U of M professor links physical punishment of children to lasting health conditions

Results consistent with previous studies

Graphic: Bram Keast

An association between the physical punishment of children and chronic health effects has been discovered in one of the first comprehensive studies of physical punishment in the absence of severe abuse.

Tracie Afifi, assistant professor of community health sciences at the University of Manitoba, published her findings in the July 15 issue of the journal Pediatrics. The study examined possible connections between negative health problems and harsh physical punishment in children. Children who had been severely abused were excluded from the data.

In 2012, Afifi published research on a similar subject. She examined the association between mental illness and harsh physical punishment. The results demonstrated that physical punishment was related to a number of mental health issues such as: mood disorders, anxiety disorders, and drug abuse and dependence.

For the current study, Afifi wished to expand on her 2012 research.

“We looked at individuals who were pushed, grabbed, shoved, slapped, or hit,” Afifi told the Manitoban.

The study concluded that harsh physical punishment is correlated with the eventual development of “cardiovascular disease (borderline significance), arthritis, and obesity,” in a representative sample population.

Afifi noted that not all children who experience physical punishment develop negative health outcomes. However, a child-rearing environment that includes physical punishment can influence brain development.

“The main recommendation for this study [ . . . ] is that physical punishment should not be used on children of any age,” said Afifi.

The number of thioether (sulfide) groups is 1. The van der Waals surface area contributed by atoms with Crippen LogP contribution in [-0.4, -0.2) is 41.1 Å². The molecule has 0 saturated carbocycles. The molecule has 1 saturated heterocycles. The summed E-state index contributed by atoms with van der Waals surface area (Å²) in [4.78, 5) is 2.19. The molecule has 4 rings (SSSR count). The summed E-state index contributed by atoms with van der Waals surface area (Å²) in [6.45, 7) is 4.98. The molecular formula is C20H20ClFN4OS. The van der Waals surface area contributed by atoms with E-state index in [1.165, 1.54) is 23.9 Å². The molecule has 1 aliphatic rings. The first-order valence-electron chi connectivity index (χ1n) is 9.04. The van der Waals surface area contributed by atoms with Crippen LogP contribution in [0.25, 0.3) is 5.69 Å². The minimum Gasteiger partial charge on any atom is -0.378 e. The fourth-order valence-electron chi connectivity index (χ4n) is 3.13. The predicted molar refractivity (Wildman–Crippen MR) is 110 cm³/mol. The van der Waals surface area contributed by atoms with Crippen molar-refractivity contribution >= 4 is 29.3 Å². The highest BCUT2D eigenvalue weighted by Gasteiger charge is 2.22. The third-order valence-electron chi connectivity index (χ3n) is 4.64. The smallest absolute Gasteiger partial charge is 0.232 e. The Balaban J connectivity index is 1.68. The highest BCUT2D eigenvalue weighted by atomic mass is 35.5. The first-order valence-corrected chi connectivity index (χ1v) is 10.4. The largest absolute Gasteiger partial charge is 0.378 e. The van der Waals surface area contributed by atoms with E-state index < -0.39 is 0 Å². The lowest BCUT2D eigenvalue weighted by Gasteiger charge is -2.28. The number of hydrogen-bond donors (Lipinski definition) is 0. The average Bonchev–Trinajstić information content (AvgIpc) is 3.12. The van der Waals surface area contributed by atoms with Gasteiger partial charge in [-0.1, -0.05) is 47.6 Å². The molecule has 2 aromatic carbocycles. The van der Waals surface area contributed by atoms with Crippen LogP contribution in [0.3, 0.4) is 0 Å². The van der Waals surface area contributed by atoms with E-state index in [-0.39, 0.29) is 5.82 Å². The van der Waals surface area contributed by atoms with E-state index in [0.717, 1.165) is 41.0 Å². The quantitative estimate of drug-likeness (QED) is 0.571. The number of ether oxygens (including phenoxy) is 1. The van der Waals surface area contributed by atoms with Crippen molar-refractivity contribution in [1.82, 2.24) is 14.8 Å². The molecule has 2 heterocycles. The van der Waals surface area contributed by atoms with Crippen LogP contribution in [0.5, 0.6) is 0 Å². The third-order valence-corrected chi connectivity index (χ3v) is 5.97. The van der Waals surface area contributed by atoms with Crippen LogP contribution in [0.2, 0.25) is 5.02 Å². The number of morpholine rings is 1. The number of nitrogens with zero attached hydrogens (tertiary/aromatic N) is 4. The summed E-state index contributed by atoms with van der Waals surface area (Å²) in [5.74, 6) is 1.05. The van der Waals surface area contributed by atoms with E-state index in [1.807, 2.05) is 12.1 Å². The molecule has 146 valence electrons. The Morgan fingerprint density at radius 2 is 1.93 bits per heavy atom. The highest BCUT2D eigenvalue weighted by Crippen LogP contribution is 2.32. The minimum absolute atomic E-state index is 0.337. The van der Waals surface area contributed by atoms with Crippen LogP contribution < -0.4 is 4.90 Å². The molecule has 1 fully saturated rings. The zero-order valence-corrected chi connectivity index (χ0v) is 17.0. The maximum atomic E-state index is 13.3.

Discipline, as explained by Afifi, is different from physical punishment and is necessary in children’s lives. The study recommends the use of positive parenting programs for children.

Physical punishment of children is legal in Canada under certain circumstances. Section 43 of Canada’s Criminal Code explains the “spanking” law. The law offers justification of physical punishment: “if the force does not exceed what is reasonable under the circumstances.”

According to Afifi, these guidelines are vague.

“That law can actually be used to get parents who are clearly physically abusive off the hook legally,” she said.

She also noted that Canada is not one of the 33 countries that forbid parents to hit their children.

“It’s not about putting parents in jail if they spank their kids; it’s about changing the social climate that thinks that using physical punishment on your kids is okay,” explained Afifi.

A challenge to the law began in 1999, through the Court Challenges Program. This program provides financial assistance to persons who wish to challenge laws on the basis of equality. The Supreme Court did not amend the law, but created a list of limitations for parents regarding physical punishment.

“It was really a disaster in terms of moving our country forward,” said Joan Durrant, professor of family social sciences at the U of M, in regards to the decision to eschew amendments. “Adults all have the right to protection from physical assaults and we take that for granted every day.”

Durrant noted that awareness of child development and the stress response in an individual is essential for understanding why parents use physical punishment.

How can parents and guardians learn about alternatives to physical punishment?

Healthy Child Manitoba offers programs that teach positive parenting approaches.

The Triple P program, “uses strong, nurturing relationships, good communication and positive attention to help children develop.” The website offers tips and steps for parents and practitioners as well as podcasts and a toll free help line. Bookstores and libraries are also a source for parenting advice.

“In many cases, what you’re really trying to change is a gut or reflex response. That’s really hard to do with a brochure [ . . . ] you need to practice and practice and practice,” said Durrant.